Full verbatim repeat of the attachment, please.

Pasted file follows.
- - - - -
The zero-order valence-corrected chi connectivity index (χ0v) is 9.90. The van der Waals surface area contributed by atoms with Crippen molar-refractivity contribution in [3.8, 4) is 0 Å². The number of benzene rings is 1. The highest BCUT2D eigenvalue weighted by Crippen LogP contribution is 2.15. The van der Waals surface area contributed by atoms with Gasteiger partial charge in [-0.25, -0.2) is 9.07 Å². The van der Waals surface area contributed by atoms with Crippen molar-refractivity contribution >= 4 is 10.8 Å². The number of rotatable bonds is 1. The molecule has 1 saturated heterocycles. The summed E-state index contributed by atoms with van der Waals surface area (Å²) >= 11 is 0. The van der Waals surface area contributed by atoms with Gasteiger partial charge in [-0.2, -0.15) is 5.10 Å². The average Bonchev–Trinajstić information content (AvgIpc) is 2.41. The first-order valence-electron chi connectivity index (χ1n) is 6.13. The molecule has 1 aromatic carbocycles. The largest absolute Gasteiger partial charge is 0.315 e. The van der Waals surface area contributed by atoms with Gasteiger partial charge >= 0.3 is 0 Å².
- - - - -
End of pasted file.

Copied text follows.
The zero-order valence-corrected chi connectivity index (χ0v) is 9.90. The van der Waals surface area contributed by atoms with Crippen molar-refractivity contribution in [3.8, 4) is 0 Å². The number of benzene rings is 1. The highest BCUT2D eigenvalue weighted by Crippen LogP contribution is 2.15. The van der Waals surface area contributed by atoms with Gasteiger partial charge in [-0.25, -0.2) is 9.07 Å². The van der Waals surface area contributed by atoms with Crippen molar-refractivity contribution >= 4 is 10.8 Å². The number of rotatable bonds is 1. The molecule has 1 saturated heterocycles. The summed E-state index contributed by atoms with van der Waals surface area (Å²) >= 11 is 0. The van der Waals surface area contributed by atoms with Gasteiger partial charge in [-0.2, -0.15) is 5.10 Å². The average Bonchev–Trinajstić information content (AvgIpc) is 2.41. The first-order valence-electron chi connectivity index (χ1n) is 6.13. The molecule has 1 aromatic carbocycles. The largest absolute Gasteiger partial charge is 0.315 e. The van der Waals surface area contributed by atoms with Gasteiger partial charge >= 0.3 is 0 Å².